The Marquesan Cultural Festival called “Matavaa” is only held once every four years. The location rotates between the islands and this year it was held in Ua Pou. It is the 12th event that will bring in participants from six Marquesan islands (Nuku Hiva, Hiva Oa, Ua Huka, Tahuata, Ua Pou, and Fatu Hiva). It will also include participants with Marquesan heritage from Rapai Nui (Easter Island) and two teams from Tahiit (Maohu Nui Ahima and Toko Henua).
This is not like most traditional festivals. It is a cultural celebration to pass down Marquesan traditions to the younger generations through dance, song, music, tattooing (traditional and modern), and carving (wood, stone, and bone). They do not host sporting activities, but they do have educational conferences, exhibitions of stone and wood carvings, tattooing (traditional and modern) and of course song and dance.
The opening ceremonies started with a parade of all the participants including dancers, musicians, artists, and delegates. Each of the 9 groups gave a 15-20-minute performance. They had a few speeches and raised the three flags (French, French Polynesia, and Marquesas). After a short break, we all walked the mile back to the beach for the next ceremony.
Our favorite group, Rapa Nui captured my heart the first day. Their passion and love for story telling through dance was contagious!
The next event was the receiving of the traditional Marquesan catamaran which carried the Matavaa Tiki. Ua Pou’s dancers and drummers covered the beach while several other island performers climbed up on the rocks lining the pier. We all awaited the arrival of the vessel. As the small boat came in, the dancers welcomed the crew in with their sultry performances.
An artisan market was set up near the main stadium which had many spectacular displays. Artists were selling ukuleles, painted parchments, stone carvings, jewelry, wood carvings, baskets, purses, feathers, pearls, and oh so much more.
The locals hosted a free lunch for everyone. It was really fascinating watching the preparation of the traditional pig BBQ in the ground. The had 6 pits, cooked 3 huge pigs wrapped in banana leaves, and served in the gorgeous traditional wood serving platters.
A host of volunteers served the food to all those that clambered toward the tables. But they were very nice and super generous with the portions.
The Matavaa festival was “green” and had no plastic serving plates, utensils or cups. Therefore, you had to bring your own or make your own with leaves. It was an entire Marquesan meal. We used our super cool Think Sport Travel plate with its own fork and spoon.
Carving of Stone
I always wondered how the stone carvings happened. Off to the side of the main stadium were 9 covered areas with large, various shaped stone rocks. Each island group received their rock and crafted a master piece. The first group started with a shortish, fat rock and created 3 tiki heads of a mother and her two children. The lower left photo is the initial rock, the lower right shows it part of the way drawn and carved, and then the final product (4 days of work).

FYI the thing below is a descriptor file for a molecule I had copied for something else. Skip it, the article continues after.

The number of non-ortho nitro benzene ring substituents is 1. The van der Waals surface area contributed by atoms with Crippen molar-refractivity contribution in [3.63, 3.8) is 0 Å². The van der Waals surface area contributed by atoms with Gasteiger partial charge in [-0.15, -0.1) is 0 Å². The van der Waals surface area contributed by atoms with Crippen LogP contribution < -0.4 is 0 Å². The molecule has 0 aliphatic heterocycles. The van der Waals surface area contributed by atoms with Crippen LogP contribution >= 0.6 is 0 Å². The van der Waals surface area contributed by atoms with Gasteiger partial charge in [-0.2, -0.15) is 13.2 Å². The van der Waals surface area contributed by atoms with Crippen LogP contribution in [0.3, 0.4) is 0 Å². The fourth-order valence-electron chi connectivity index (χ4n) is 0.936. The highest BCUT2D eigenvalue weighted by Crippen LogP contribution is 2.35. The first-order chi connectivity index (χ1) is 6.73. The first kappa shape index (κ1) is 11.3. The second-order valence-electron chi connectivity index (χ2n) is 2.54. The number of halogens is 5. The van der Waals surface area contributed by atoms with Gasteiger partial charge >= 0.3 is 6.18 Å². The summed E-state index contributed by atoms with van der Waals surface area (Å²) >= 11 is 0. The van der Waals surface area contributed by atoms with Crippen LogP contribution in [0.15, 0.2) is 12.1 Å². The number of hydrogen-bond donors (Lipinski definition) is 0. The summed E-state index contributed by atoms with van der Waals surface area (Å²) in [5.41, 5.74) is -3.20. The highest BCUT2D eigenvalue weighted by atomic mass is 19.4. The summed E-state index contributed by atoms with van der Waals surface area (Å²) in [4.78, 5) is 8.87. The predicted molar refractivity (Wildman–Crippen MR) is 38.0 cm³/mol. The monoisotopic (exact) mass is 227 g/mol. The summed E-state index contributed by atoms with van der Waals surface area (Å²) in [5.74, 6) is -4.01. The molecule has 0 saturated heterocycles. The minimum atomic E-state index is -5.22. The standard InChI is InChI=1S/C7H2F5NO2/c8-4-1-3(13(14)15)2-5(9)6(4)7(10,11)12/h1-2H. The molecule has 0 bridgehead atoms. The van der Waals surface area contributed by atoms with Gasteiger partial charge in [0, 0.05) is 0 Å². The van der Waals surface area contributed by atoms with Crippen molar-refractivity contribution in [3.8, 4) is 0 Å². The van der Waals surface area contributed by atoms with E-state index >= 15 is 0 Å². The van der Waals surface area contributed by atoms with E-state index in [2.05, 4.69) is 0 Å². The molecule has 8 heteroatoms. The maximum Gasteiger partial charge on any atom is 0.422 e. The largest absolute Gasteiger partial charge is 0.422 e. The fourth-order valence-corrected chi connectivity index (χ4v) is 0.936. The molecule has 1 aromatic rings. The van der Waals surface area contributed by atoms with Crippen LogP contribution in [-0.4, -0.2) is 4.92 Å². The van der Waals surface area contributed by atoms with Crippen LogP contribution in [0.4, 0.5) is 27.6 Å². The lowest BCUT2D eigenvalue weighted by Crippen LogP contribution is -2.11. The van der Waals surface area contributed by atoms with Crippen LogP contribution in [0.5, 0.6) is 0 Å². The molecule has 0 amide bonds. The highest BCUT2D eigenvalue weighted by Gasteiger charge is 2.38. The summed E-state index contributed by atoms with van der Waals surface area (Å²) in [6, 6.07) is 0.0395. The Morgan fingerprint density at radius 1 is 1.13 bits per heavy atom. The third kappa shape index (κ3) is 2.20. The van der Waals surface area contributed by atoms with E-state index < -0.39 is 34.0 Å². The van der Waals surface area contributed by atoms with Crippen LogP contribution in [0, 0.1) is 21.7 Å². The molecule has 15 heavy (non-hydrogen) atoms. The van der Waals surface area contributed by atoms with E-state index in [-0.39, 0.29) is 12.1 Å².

Another really cool sculpture and its progression.
Several other stone sculptures carved at the festival. One sculpture had a front and back. They carved long braided hair on the back.
Carving of Tikis
Each island group received a large tree trunk to carve as they pleased. Using numerous chain saws and other various wood carving tools they created master pieces in a matter of days! Of course, I had a few favorites that I followed from beginning to end. This large tiki was a true work of art.
My favorite group was from Rapa Nui. Mostly because they had great facial expressions and looked like they truly loved doing what they were doing. From the dancers, to the drummers, to the wood carvers. We watched the carving of the Rapa Nui Moai from a huge tree trunk to the finished product and it was amazing.
I met this super nice man who was carving a small stone tiki. He was so very nice and talented. I wanted him to make me a tiki but could not imagine where I would put it. Another carver was selling medium size wooden tikis made of rosewood at the artisan market.
We attended an educational conference on the history of traditional tattooing. It was absolutely fascinating to learn why the received tattoos, what it meant, and how they were done (traditional style). Each person would write their story on their body through tattoos. It is not an alphabet format but rather indicative of nature. Children do not get their first tattoo until they are about 14 years old (after their skin stops stretching). It is a huge celebration as it indicates the transition from childhood to man/womanhood.
Traditional tattoos are implanted using tree bark and human bone. The bone transfers “mana” into the recipient and is very painful. It is actually called “tatto-o” like “ow.” The top left photo is the modern tattoo process and all of the other 5 photos are traditional tattoo process.
Tattoo is the telling of a story, each tattoo holds significant meaning and is placed on the body for specific relevance.
Be sure to see Part II of Matavaa Festival: Marquesan Cultural Festival Part I